|Author: Bettijane Eisenpreis|
|Pharmacist Serves Country, Community|
|On the morning of September 11, 2001, Harold Bobrow, RPh, left his home for what he assumed would be a routine day's work as owner and pharmacist-in-charge of Maple Pharmacy and Surgical, Inc. in Maplewood, NJ. On Friday, September 21, at 4 p.m., he returned home, called the pharmacy to say he would be back at work on Monday, left a note telling his wife, Michelle, not to wake him, and slept for more than 24 hours. In the ten days that intervened, Harold Bobrow had been to hell and back.
Bobrow, who has owned the 92-year-old pharmacy for over 28 years, has always been pro-active in his profession and his community. His curriculum vitae includes a vast array of professional memberships, awards, recognitions and achievements, political affiliations and community activities. Tacked on the bottom of the list is a cryptic reference to "DMAT, New Jersey Disaster Medical Assistance Team."
In the aftermath of the terrorist attacks on the World Trade Center, DMAT would dominate his life for ten harrowing days.
DMAT is a federal rescue group under the auspices of FEMA, the Federal Emergency Management Agency. "Our team has 140 people -- pharmacists, physicians, paramedics, EMTs, logistical people, and administrative people," Bobrow explains. "There are three levels of teams, and ours is a Level One. When activated, a minimum of 35 members go out on a mission. The team carries what they call a basic load -- tents, sleeping equipment, generators, pharmaceuticals. Basically, it is a moving MASH unit. Every member, regardless of specialty, does whatever is necessary to set up the unit. We train for a long period of time, but we only get paid when we go out on a mission."
Bobrow is also a lieutenant in the New Jersey Naval Militia. "Before a governor can call up a National Guard unit in a state, the President must declare the area a Federal Disaster Area," he says. "In the aftermath of Hurricane Floyd in 1999, before President Clinton had declared a disaster area, Governor Christine Todd Whitman recommissioned the New Jersey Naval Militia, which dates from the Revolutionary War, but was mothballed in 1963. People from our DMAT unit were invited to serve as its medical wing. My colleague Steve Brickman, a Veterans' Administration pharmacist, and I joined. We belong to DMAT federally and the New Jersey Naval Militia statewide."
Both Bobrow and Brickman were at work when the planes hit on September 11th. "We waited for FEMA in Washington to call up the National Disaster Medical System (NDMS), consisting of teams like ours. We got our orders by e-mail at about 5 p.m., took our pre-packed backpacks and sleeping bags, and headed to Fort Dix, NJ. There, we met our unit and were loaded into a bus. We had two trucks with all our supplies and another four or five trucks from the National Guard went with us, driven by members of the New Jersey Naval Militia.
"We got to the Holland Tunnel, where an escort was to meet us because the tunnel was shut down. We waited and finally they said we should go on our own discretion, so we went through the tunnel to Chelsea Pier, the temporary emergency command center."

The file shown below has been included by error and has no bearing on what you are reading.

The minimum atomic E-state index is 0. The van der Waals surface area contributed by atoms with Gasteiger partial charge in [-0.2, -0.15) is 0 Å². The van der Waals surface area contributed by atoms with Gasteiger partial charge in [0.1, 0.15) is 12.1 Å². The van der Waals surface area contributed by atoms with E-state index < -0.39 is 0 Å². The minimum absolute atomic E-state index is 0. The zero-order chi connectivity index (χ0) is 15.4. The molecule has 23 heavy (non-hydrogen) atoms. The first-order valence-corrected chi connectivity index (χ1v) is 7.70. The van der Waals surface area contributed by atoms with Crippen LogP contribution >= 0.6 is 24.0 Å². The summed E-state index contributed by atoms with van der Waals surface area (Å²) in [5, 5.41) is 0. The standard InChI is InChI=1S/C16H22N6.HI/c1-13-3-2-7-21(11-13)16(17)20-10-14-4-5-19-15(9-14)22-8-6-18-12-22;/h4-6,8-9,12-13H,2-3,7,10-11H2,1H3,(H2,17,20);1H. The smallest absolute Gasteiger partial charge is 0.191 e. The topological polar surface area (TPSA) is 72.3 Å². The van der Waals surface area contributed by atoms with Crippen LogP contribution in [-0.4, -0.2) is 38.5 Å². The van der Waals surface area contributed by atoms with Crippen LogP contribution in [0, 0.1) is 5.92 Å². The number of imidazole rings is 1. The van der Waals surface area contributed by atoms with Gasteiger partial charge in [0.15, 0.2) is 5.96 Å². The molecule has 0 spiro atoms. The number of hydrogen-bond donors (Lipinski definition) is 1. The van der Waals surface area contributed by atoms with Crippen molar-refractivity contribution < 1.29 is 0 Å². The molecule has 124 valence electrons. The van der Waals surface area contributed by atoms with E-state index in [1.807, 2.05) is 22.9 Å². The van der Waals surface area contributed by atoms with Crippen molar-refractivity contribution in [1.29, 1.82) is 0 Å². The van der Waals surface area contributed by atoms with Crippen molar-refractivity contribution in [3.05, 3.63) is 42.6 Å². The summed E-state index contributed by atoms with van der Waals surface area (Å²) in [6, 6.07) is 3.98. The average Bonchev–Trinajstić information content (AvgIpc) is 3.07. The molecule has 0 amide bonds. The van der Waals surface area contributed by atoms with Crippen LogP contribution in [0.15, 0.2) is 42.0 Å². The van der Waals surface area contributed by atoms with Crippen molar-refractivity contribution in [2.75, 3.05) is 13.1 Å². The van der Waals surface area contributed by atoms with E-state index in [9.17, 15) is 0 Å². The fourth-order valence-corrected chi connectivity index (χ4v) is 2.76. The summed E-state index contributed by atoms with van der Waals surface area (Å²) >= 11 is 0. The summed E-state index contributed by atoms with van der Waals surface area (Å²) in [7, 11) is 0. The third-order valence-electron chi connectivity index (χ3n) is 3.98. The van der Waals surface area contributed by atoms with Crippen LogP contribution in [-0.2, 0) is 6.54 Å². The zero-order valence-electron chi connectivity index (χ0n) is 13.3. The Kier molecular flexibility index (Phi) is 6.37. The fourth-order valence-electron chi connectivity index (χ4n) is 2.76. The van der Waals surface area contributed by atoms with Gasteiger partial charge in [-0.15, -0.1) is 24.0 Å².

After a short period at the pier on Manhattan's West Side, it became apparent that there were more rescue workers than people to rescue. "The terrible fact was," Bobrow says, "at the very beginning you had a few injured people, and then you had nothing but dead, and that was it." The unit was restaged at Stewart Air Force Base, Newburgh, NY. "The first night, I slept in a hangar with 500 or 600 of my nearest and dearest friends," Bobrow quipped. After two days, his team was reassigned to New York's LaGuardia Airport.
"When the FEMA command center there found that Steve and I were pharmacists, they said, 'We need your help to go over the formularies and talk to the two physicians who are down below, at Ground Zero.' So we were sent to Ground Zero. There were five centers at Ground Zero. Above Ground Zero you had a command medical center, which was in the courtyard of Manhattan Community College."
For the next week, Bobrow and Brickman worked nonstop. "We were in constant contact with the two physicians down there, going over the procurement of various pharmaceuticals." Although FEMA provides a 'push package,' like a mini-pharmacy but with a lot more drugs, you are never ready for anything like this. There were always things the doctors needed."
"Our job was helping the rescuers. The heat was so intense down below that rubber boots were melting. They were constantly spraying it with water to try to keep the dust down, as well as to control the fires. When you spray metal, you create a slippery condition, so people were falling and being injured by falling debris. There were a lot of respiratory problems. We brought a gross of asthma inhalers to open up the lungs because people couldn't breathe. It's hard to describe the horror."
One image is etched in Bobrow's mind. "We had just dropped off some pharmaceuticals at Manhattan Community College and were starting back up the West Side Highway," he says. "I was driving. In front of us was a truck with metal, debris, and all kinds of piping and electrical stuff hanging from it. I looked at that truck and, in my mind, I saw a hearse. I almost burst out crying, but then Steven turned and I caught myself. We had so many things to do. I knew I couldn't break down; it would prevent me from doing my job correctly."